What can we learn from the new economics to support a fairer and more sustainable food and farming system? Mainstream industrial farming and food production is underpinned by orthodox economic analysis, which claims to show how we can create efficient, stable and wealth-maximising economies, based on “free markets” and “the invisible hand”. However, there is growing recognition that these neo-classical theories are woefully inadequate at understanding the dynamic nature of real world economies, and have become un-scientific justifications for processes that impoverish the majority and destroy the natural world. In this session, we will look at the empirical evidence which demonstrates the inadequacies of orthodox economic thinking, and also at insights from a range of new ideas including complexity and chaos theory, the study of networks, behavioural psychology and neuroscience, and new cultural narratives (e.g. de-growth, inter-being, sacred economics). We shall then explore how this new thinking can underpin policies and practical action to build the new food economies that are so needed.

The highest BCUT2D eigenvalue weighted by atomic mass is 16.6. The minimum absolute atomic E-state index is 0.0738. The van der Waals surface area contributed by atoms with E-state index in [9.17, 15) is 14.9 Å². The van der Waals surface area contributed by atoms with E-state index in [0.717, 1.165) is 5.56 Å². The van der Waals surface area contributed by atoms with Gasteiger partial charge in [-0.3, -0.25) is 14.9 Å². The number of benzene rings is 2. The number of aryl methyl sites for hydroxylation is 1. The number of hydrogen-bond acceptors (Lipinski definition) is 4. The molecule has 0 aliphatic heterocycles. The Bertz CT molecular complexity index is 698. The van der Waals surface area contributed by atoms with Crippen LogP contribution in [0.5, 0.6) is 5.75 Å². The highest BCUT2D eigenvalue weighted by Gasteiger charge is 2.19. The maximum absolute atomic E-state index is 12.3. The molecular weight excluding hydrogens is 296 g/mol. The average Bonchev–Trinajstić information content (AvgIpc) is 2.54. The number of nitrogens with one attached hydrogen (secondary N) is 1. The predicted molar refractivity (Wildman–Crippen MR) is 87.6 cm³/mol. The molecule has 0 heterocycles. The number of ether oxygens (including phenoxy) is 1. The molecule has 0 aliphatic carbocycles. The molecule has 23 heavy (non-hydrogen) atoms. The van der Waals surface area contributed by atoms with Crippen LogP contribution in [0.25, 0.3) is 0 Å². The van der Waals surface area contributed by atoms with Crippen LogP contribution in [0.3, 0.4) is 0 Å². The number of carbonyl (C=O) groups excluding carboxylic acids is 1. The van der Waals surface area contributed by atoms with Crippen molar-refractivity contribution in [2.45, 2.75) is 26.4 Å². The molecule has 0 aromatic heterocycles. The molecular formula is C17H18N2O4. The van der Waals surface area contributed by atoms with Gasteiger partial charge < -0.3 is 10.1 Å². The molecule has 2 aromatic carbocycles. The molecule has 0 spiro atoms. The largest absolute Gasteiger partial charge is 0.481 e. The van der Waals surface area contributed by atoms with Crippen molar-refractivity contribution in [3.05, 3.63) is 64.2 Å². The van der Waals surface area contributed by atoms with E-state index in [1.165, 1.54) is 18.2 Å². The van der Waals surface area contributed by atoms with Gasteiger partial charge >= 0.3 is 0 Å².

Tim Crabtree works at Schumacher College, where he teaches economics and is also programme lead for ecological food systems. He worked for over 20 years in the local food sector,and before that for 5 years at the New Economics Foundation.He is a trustee of The Real Farming Trust.